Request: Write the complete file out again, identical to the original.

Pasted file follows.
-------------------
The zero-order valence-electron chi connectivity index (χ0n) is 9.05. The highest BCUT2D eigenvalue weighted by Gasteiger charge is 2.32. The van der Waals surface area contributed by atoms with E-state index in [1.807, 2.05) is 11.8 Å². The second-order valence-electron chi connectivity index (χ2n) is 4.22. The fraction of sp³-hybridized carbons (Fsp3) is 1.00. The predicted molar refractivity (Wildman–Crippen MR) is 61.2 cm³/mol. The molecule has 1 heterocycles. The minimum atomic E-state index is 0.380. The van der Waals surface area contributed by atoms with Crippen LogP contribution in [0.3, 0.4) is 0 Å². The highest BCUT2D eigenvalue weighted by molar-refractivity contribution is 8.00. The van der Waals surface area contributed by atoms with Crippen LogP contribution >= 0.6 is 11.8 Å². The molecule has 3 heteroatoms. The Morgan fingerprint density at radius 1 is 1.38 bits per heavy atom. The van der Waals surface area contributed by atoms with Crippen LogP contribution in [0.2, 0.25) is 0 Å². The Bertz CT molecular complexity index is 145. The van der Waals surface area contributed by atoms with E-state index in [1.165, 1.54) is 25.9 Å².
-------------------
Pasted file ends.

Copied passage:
The zero-order valence-electron chi connectivity index (χ0n) is 9.05. The highest BCUT2D eigenvalue weighted by Gasteiger charge is 2.32. The van der Waals surface area contributed by atoms with E-state index in [1.807, 2.05) is 11.8 Å². The second-order valence-electron chi connectivity index (χ2n) is 4.22. The fraction of sp³-hybridized carbons (Fsp3) is 1.00. The predicted molar refractivity (Wildman–Crippen MR) is 61.2 cm³/mol. The molecule has 1 heterocycles. The minimum atomic E-state index is 0.380. The van der Waals surface area contributed by atoms with Crippen LogP contribution in [0.3, 0.4) is 0 Å². The highest BCUT2D eigenvalue weighted by molar-refractivity contribution is 8.00. The van der Waals surface area contributed by atoms with Crippen LogP contribution >= 0.6 is 11.8 Å². The molecule has 3 heteroatoms. The Morgan fingerprint density at radius 1 is 1.38 bits per heavy atom. The van der Waals surface area contributed by atoms with Crippen LogP contribution in [0.2, 0.25) is 0 Å². The Bertz CT molecular complexity index is 145. The van der Waals surface area contributed by atoms with E-state index in [1.165, 1.54) is 25.9 Å².